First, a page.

Relearning: How I quit my stable job to take an apprenticeship

Sit back, relax, and let me tell you a story about how I quit my lucrative and high paying career as a Creative Director to start an apprenticeship as a Quality Assurance Engineer.

But first, a little history. I graduated from Michigan State University with not one, but two degrees in 2010. I received a Bachelor of Fine Arts in Creative Advertising and a Bachelor of Arts in Telecommunication, Information Studies, and Media. I left school primed for a career in graphic design or media production at the precise time that the job market took a fucking dive.

Like a champ, I deferred my student loans and got a job stocking jeans at American Eagle and moonlighting as a Jimmy Johns delivery driver. Everything was fine since I still lived in a shithole college house that cost $300/month.

After 9 months and some 175 applications, I finally landed a job at the House of Representatives in Lansing, Michigan. I didn’t even care that it was for Republicans. And thus, I began my career as a multimedia production specialist.

Working for the government has some perks – federal holidays, prestige, lobbyist sponsored events with free food and booze. But it’s not without it’s faults – the idea that if your party loses, you’ll be out of a job, mandatory contributions and campaigning that they claim is voluntary but is totally not. Luckily, I worked with the most amazing people ever and even when the job was total shit, they made it worthwhile.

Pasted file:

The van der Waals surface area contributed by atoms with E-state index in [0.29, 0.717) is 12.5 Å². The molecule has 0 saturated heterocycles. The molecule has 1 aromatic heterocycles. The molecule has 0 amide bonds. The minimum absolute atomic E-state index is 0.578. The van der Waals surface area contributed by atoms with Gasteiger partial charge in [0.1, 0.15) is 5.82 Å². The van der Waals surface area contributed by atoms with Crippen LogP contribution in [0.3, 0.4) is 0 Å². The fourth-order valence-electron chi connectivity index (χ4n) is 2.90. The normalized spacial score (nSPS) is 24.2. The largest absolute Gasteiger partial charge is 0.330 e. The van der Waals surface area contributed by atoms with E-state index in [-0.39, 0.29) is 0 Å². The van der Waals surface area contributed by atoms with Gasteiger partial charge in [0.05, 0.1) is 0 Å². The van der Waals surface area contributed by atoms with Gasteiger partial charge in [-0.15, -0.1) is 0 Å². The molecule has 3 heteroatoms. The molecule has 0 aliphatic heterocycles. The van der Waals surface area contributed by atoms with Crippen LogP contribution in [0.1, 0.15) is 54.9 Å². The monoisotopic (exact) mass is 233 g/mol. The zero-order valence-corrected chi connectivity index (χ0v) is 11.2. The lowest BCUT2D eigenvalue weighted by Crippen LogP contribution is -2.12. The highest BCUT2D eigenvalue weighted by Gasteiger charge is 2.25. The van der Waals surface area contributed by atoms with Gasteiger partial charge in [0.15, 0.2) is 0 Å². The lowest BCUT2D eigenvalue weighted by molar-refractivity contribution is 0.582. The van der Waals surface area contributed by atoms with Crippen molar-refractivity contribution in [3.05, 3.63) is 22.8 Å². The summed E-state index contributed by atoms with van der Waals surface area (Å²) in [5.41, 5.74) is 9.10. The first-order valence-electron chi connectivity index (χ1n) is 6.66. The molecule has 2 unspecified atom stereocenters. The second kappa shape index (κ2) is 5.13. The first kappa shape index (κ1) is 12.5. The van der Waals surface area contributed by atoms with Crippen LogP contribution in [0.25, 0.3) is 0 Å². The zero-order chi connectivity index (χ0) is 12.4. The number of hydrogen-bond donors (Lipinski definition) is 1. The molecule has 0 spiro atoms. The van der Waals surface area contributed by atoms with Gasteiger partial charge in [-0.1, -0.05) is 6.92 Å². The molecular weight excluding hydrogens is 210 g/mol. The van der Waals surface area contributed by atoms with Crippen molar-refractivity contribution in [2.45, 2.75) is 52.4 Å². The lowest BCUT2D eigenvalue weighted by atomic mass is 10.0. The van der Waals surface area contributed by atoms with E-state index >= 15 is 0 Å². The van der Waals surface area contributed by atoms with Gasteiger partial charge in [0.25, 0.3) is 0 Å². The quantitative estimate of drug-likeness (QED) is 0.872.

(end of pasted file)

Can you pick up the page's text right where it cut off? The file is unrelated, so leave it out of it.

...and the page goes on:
I worked my way up to Digital Media Manager and that’s when I got my first outside interview request. I had built this little teeny-tiny website for the House Republicans and apparently people started to notice the things I was doing. It felt fucking amazing. So when the opportunity came to take a job as a creative designer at a startup in Detroit, well I fucking took it.

Going from the public sector (where everyone could see my fucking salary online) to a private sector job was an eye-opening experience. For one, I didn’t have to wear a fucking suit to work every day. I could literally wear sweatpants and no one cared. Side note: I may have taken that part way too far – I’ve regressed actually. Please see an upcoming (at the time of this writing) post about how I had to sign up for Stitch Fix to get my style back to “respectable adult”. Outside the government and corporate hustle, startups have no rules. They make the fucking rules. And boy, was that something to adjust to.

But I happily adjusted to working from home and basically wearing a trashbag to work everyday. The startup was a software company that made a social CRM (Customer Relationship Management) platform and they mainly worked with the three major automotive companies in Detroit. Everything was great until it started not being great. The other people on the creative team started leaving for other opportunities. Eventually it was just me. It was like I wasn’t seeing the writing on the wall or something. Then the day came when I got called into the CEO’s office and he very plainly told me that they couldn’t afford to keep one creative on the team and that it made more sense for them to outsource my job.

It took me a while to realize what the fuck was happening. He was super nice about it. Very apologetic and genuine. Of course I was fucking pissed, but more confused and not sure what to do. So I drank a bottle of wine on my couch in the apartment I had just moved into and contemplated the choices that led me to this point like any fucking millenial would.

Then my phone started blowing up and it was one of the guys in the office who had left for something else a few months before. He said he and another guy were starting their own marketing agency and they needed a creative director. He had heard about the layoff and wanted to poach me before I started looking for another job. Hells fucking yeah.